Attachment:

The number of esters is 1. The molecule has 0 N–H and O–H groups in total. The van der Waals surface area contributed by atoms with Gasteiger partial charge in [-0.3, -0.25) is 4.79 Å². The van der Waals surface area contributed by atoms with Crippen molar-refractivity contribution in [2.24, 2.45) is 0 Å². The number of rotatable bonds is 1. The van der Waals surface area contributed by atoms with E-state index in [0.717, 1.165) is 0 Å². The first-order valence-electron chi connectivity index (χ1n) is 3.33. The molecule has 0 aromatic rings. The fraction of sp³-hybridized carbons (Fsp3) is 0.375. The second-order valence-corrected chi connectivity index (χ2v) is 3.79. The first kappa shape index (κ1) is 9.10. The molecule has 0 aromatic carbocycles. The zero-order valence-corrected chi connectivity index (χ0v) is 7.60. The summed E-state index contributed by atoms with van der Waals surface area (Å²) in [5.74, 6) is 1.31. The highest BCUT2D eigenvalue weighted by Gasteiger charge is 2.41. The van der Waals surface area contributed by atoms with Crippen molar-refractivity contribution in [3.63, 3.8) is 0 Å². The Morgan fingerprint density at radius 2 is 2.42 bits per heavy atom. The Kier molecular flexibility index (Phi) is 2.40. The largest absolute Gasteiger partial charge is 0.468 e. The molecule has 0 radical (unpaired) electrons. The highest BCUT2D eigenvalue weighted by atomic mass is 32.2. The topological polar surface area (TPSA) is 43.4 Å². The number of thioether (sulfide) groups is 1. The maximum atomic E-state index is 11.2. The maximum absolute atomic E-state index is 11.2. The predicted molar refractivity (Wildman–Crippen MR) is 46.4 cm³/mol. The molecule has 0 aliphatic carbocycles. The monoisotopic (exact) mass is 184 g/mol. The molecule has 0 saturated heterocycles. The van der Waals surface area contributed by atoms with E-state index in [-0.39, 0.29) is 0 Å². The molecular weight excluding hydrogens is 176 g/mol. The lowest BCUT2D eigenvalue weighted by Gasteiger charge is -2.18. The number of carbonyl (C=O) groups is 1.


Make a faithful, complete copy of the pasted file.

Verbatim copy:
The number of esters is 1. The molecule has 0 N–H and O–H groups in total. The van der Waals surface area contributed by atoms with Gasteiger partial charge in [-0.3, -0.25) is 4.79 Å². The van der Waals surface area contributed by atoms with Crippen molar-refractivity contribution in [2.24, 2.45) is 0 Å². The number of rotatable bonds is 1. The van der Waals surface area contributed by atoms with E-state index in [0.717, 1.165) is 0 Å². The first-order valence-electron chi connectivity index (χ1n) is 3.33. The molecule has 0 aromatic rings. The fraction of sp³-hybridized carbons (Fsp3) is 0.375. The second-order valence-corrected chi connectivity index (χ2v) is 3.79. The first kappa shape index (κ1) is 9.10. The molecule has 0 aromatic carbocycles. The zero-order valence-corrected chi connectivity index (χ0v) is 7.60. The summed E-state index contributed by atoms with van der Waals surface area (Å²) in [5.74, 6) is 1.31. The highest BCUT2D eigenvalue weighted by Gasteiger charge is 2.41. The van der Waals surface area contributed by atoms with Crippen molar-refractivity contribution in [3.63, 3.8) is 0 Å². The Morgan fingerprint density at radius 2 is 2.42 bits per heavy atom. The Kier molecular flexibility index (Phi) is 2.40. The largest absolute Gasteiger partial charge is 0.468 e. The molecule has 0 radical (unpaired) electrons. The highest BCUT2D eigenvalue weighted by atomic mass is 32.2. The topological polar surface area (TPSA) is 43.4 Å². The number of thioether (sulfide) groups is 1. The maximum atomic E-state index is 11.2. The maximum absolute atomic E-state index is 11.2. The predicted molar refractivity (Wildman–Crippen MR) is 46.4 cm³/mol. The molecule has 0 aliphatic carbocycles. The monoisotopic (exact) mass is 184 g/mol. The molecule has 0 saturated heterocycles. The van der Waals surface area contributed by atoms with E-state index in [-0.39, 0.29) is 0 Å². The molecular weight excluding hydrogens is 176 g/mol. The lowest BCUT2D eigenvalue weighted by Gasteiger charge is -2.18. The number of carbonyl (C=O) groups is 1.